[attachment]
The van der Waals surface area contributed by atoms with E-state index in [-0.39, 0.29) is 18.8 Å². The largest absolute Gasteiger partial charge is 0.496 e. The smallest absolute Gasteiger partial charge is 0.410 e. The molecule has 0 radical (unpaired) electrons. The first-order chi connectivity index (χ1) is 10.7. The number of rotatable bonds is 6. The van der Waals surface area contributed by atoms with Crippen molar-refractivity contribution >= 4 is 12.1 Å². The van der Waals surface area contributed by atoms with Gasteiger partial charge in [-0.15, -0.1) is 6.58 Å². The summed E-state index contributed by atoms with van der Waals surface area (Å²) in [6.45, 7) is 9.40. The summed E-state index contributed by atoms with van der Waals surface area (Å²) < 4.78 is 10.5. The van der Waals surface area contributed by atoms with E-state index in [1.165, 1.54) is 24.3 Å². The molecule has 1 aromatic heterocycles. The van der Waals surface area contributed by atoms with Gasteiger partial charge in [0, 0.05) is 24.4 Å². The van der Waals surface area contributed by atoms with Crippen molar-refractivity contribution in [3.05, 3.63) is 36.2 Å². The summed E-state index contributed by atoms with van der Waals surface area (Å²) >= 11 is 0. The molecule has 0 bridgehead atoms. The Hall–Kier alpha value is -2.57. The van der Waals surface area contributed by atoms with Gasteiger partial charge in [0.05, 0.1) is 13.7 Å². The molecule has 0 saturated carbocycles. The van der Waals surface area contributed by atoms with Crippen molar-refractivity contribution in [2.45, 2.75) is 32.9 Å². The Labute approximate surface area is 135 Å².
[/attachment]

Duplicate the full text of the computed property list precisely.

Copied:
The van der Waals surface area contributed by atoms with E-state index in [-0.39, 0.29) is 18.8 Å². The largest absolute Gasteiger partial charge is 0.496 e. The smallest absolute Gasteiger partial charge is 0.410 e. The molecule has 0 radical (unpaired) electrons. The first-order chi connectivity index (χ1) is 10.7. The number of rotatable bonds is 6. The van der Waals surface area contributed by atoms with Crippen molar-refractivity contribution >= 4 is 12.1 Å². The van der Waals surface area contributed by atoms with Gasteiger partial charge in [-0.15, -0.1) is 6.58 Å². The summed E-state index contributed by atoms with van der Waals surface area (Å²) in [6.45, 7) is 9.40. The summed E-state index contributed by atoms with van der Waals surface area (Å²) < 4.78 is 10.5. The van der Waals surface area contributed by atoms with E-state index in [1.165, 1.54) is 24.3 Å². The molecule has 1 aromatic heterocycles. The van der Waals surface area contributed by atoms with Gasteiger partial charge in [0, 0.05) is 24.4 Å². The van der Waals surface area contributed by atoms with Crippen molar-refractivity contribution in [3.05, 3.63) is 36.2 Å². The summed E-state index contributed by atoms with van der Waals surface area (Å²) >= 11 is 0. The molecule has 0 bridgehead atoms. The Hall–Kier alpha value is -2.57. The van der Waals surface area contributed by atoms with Gasteiger partial charge in [0.05, 0.1) is 13.7 Å². The molecule has 0 saturated carbocycles. The van der Waals surface area contributed by atoms with Crippen molar-refractivity contribution in [2.45, 2.75) is 32.9 Å². The Labute approximate surface area is 135 Å².